Connecticut holds the proud distinction as the Insurance Capital of the World and is home to tens of thousands of health insurance related jobs. 

A 2018 study by Connecticut Economic Resource Center (CERC) concluded that the health insurance industry in the state supports 48,560 jobs and generates $15.5 billion in direct and indirect economic activity.

Despite the importance of the health insurance industry to Connecticut, the state legislature continues to contemplate passage of a state government-run public health care system that will put our flagship industry and its Connecticut jobs at risk. Jobs that have proven resilient during the COVID pandemic and an industry whose economic reach extends deep into the fabric of our communities from contributions to the property tax rolls to charitable donations and beyond. These are jobs that other states actively and aggressively recruit. Connecticut needs to stand by its signature industry and permanently shelve state government-run public option proposals. Connecticut policy should always strive to do better. State government-run solutions, however, aren’t the answer.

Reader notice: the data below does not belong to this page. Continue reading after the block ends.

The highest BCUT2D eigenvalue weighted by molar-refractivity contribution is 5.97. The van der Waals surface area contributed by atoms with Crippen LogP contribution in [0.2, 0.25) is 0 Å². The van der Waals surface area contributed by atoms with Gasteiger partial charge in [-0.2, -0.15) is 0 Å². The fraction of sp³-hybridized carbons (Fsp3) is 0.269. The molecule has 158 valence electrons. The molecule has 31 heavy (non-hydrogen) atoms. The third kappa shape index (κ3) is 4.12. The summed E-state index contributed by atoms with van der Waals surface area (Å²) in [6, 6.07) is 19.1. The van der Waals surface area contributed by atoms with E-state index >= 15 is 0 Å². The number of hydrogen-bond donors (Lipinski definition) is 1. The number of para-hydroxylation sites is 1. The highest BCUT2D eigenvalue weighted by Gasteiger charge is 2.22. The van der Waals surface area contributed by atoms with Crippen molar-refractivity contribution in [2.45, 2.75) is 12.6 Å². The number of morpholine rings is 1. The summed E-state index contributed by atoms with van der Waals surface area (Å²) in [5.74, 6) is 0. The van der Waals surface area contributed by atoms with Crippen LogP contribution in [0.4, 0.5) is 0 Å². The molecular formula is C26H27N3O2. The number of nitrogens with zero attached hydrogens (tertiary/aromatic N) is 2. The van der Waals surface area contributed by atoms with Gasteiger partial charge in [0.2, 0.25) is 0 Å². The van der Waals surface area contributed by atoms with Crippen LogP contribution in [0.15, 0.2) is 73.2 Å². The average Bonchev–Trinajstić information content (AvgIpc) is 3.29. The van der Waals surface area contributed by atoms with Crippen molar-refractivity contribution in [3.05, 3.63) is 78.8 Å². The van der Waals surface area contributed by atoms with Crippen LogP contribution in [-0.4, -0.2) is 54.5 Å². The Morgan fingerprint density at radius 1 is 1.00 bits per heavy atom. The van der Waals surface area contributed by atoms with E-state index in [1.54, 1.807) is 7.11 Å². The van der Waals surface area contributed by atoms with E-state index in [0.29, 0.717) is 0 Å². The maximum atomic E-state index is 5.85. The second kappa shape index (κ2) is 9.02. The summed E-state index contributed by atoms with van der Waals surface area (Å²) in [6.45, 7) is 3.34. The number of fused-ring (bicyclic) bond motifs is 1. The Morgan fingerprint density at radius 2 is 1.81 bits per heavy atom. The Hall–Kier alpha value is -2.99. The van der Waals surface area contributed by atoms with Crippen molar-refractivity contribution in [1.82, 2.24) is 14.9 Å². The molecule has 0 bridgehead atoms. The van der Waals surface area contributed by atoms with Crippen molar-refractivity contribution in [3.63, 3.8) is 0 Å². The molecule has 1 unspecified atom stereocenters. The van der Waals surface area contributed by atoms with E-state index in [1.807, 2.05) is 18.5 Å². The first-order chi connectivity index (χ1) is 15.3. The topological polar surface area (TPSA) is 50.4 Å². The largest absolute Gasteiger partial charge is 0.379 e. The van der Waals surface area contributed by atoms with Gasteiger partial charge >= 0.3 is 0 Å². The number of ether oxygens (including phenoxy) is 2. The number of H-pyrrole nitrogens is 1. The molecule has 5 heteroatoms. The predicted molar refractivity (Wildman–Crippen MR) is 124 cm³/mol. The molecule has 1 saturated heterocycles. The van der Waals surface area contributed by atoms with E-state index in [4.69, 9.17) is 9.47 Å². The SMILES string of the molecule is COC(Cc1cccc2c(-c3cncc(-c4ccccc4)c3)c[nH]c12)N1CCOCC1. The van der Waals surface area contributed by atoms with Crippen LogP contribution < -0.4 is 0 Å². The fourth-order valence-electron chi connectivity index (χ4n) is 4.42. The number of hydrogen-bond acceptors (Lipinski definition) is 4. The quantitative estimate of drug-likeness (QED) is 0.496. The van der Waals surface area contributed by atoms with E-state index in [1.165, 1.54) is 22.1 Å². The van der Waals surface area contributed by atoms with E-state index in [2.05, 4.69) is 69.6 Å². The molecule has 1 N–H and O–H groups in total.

Connecticut has long benefited from its well-earned reputation as the “Insurance Capital of the World.”

However, state government-run option bills currently being considered by the legislature threaten to undermine that reputation.

Learn more about how the current state government option proposals are not right for Connecticut.

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Rather than reducing costs, the bill would require Connecticut’s taxpayers and small business employers to finance the program – shifting the health care costs to the same people the plan claims to help. State government health plan option threatens higher…

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Previous experience has shown us that state-run health insurance programs do not achieve their intended purpose in Connecticut. In 2019, Connecticut’s State Partnership Plan 2.0, the state’s health insurance plan for cities and towns, led to nearly $32 million in…

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“This tax, along with several other labor bills and fuel taxes, are just going to push people out of our state because they just can’t afford to live here,” Wayne Pesce, president of the Connecticut Food Association, said. “A lot…

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